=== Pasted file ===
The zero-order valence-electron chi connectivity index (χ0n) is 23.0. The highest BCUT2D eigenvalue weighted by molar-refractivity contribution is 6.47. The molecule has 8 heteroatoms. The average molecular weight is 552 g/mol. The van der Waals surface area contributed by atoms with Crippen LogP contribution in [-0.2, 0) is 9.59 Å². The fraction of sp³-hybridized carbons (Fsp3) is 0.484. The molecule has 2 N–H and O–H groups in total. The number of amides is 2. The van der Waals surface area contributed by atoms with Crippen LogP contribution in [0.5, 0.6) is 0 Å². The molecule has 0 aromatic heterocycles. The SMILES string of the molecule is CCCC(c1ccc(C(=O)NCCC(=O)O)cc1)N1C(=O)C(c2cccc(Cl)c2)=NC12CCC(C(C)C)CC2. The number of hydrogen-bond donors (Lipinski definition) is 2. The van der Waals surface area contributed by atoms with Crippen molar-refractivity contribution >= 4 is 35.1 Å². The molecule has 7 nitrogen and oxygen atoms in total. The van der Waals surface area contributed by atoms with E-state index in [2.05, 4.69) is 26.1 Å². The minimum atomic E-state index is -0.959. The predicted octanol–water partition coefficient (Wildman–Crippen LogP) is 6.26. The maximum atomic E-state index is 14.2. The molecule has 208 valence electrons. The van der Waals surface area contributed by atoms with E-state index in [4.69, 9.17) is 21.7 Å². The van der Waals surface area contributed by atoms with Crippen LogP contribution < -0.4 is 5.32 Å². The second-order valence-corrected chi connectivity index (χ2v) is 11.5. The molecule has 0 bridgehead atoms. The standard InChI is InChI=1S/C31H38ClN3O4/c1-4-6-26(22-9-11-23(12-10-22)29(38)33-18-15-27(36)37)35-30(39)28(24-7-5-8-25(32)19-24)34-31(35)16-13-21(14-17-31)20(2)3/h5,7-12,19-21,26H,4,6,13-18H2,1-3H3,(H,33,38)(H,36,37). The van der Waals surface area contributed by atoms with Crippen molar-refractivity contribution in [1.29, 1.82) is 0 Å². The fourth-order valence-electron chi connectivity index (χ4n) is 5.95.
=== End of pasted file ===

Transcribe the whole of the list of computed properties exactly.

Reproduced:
The zero-order valence-electron chi connectivity index (χ0n) is 23.0. The highest BCUT2D eigenvalue weighted by molar-refractivity contribution is 6.47. The molecule has 8 heteroatoms. The average molecular weight is 552 g/mol. The van der Waals surface area contributed by atoms with Crippen LogP contribution in [-0.2, 0) is 9.59 Å². The fraction of sp³-hybridized carbons (Fsp3) is 0.484. The molecule has 2 N–H and O–H groups in total. The number of amides is 2. The van der Waals surface area contributed by atoms with Crippen LogP contribution in [0.5, 0.6) is 0 Å². The molecule has 0 aromatic heterocycles. The SMILES string of the molecule is CCCC(c1ccc(C(=O)NCCC(=O)O)cc1)N1C(=O)C(c2cccc(Cl)c2)=NC12CCC(C(C)C)CC2. The number of hydrogen-bond donors (Lipinski definition) is 2. The van der Waals surface area contributed by atoms with Crippen molar-refractivity contribution >= 4 is 35.1 Å². The molecule has 7 nitrogen and oxygen atoms in total. The van der Waals surface area contributed by atoms with E-state index in [2.05, 4.69) is 26.1 Å². The minimum atomic E-state index is -0.959. The predicted octanol–water partition coefficient (Wildman–Crippen LogP) is 6.26. The maximum atomic E-state index is 14.2. The molecule has 208 valence electrons. The van der Waals surface area contributed by atoms with E-state index in [4.69, 9.17) is 21.7 Å². The van der Waals surface area contributed by atoms with Crippen LogP contribution < -0.4 is 5.32 Å². The second-order valence-corrected chi connectivity index (χ2v) is 11.5. The molecule has 0 bridgehead atoms. The standard InChI is InChI=1S/C31H38ClN3O4/c1-4-6-26(22-9-11-23(12-10-22)29(38)33-18-15-27(36)37)35-30(39)28(24-7-5-8-25(32)19-24)34-31(35)16-13-21(14-17-31)20(2)3/h5,7-12,19-21,26H,4,6,13-18H2,1-3H3,(H,33,38)(H,36,37). The van der Waals surface area contributed by atoms with Crippen molar-refractivity contribution in [1.29, 1.82) is 0 Å². The fourth-order valence-electron chi connectivity index (χ4n) is 5.95.